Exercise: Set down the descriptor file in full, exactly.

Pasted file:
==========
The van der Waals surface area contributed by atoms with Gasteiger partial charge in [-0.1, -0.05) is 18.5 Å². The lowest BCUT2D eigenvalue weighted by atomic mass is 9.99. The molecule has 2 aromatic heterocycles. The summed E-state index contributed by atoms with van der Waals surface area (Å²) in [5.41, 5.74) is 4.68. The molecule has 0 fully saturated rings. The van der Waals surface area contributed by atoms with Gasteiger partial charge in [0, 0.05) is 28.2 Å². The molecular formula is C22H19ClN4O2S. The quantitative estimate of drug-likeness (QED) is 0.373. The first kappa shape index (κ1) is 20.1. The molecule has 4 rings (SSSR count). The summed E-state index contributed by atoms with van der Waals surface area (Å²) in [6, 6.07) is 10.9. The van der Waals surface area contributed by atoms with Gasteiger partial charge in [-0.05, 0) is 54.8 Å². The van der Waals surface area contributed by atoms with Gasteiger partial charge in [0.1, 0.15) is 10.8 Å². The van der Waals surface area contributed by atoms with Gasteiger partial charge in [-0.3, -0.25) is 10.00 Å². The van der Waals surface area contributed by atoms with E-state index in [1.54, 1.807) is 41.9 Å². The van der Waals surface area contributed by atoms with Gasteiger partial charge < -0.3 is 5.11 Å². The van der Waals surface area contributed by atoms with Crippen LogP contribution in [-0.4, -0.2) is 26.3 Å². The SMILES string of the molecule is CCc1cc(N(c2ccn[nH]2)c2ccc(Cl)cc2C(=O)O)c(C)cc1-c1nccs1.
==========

The van der Waals surface area contributed by atoms with Gasteiger partial charge in [-0.1, -0.05) is 18.5 Å². The lowest BCUT2D eigenvalue weighted by atomic mass is 9.99. The molecule has 2 aromatic heterocycles. The summed E-state index contributed by atoms with van der Waals surface area (Å²) in [5.41, 5.74) is 4.68. The molecule has 0 fully saturated rings. The van der Waals surface area contributed by atoms with Gasteiger partial charge in [0, 0.05) is 28.2 Å². The molecular formula is C22H19ClN4O2S. The quantitative estimate of drug-likeness (QED) is 0.373. The first kappa shape index (κ1) is 20.1. The molecule has 4 rings (SSSR count). The summed E-state index contributed by atoms with van der Waals surface area (Å²) in [6, 6.07) is 10.9. The van der Waals surface area contributed by atoms with Gasteiger partial charge in [-0.05, 0) is 54.8 Å². The van der Waals surface area contributed by atoms with Gasteiger partial charge in [0.1, 0.15) is 10.8 Å². The van der Waals surface area contributed by atoms with Gasteiger partial charge in [-0.3, -0.25) is 10.00 Å². The van der Waals surface area contributed by atoms with E-state index in [1.54, 1.807) is 41.9 Å². The van der Waals surface area contributed by atoms with Gasteiger partial charge < -0.3 is 5.11 Å². The van der Waals surface area contributed by atoms with Crippen LogP contribution in [-0.4, -0.2) is 26.3 Å². The SMILES string of the molecule is CCc1cc(N(c2ccn[nH]2)c2ccc(Cl)cc2C(=O)O)c(C)cc1-c1nccs1.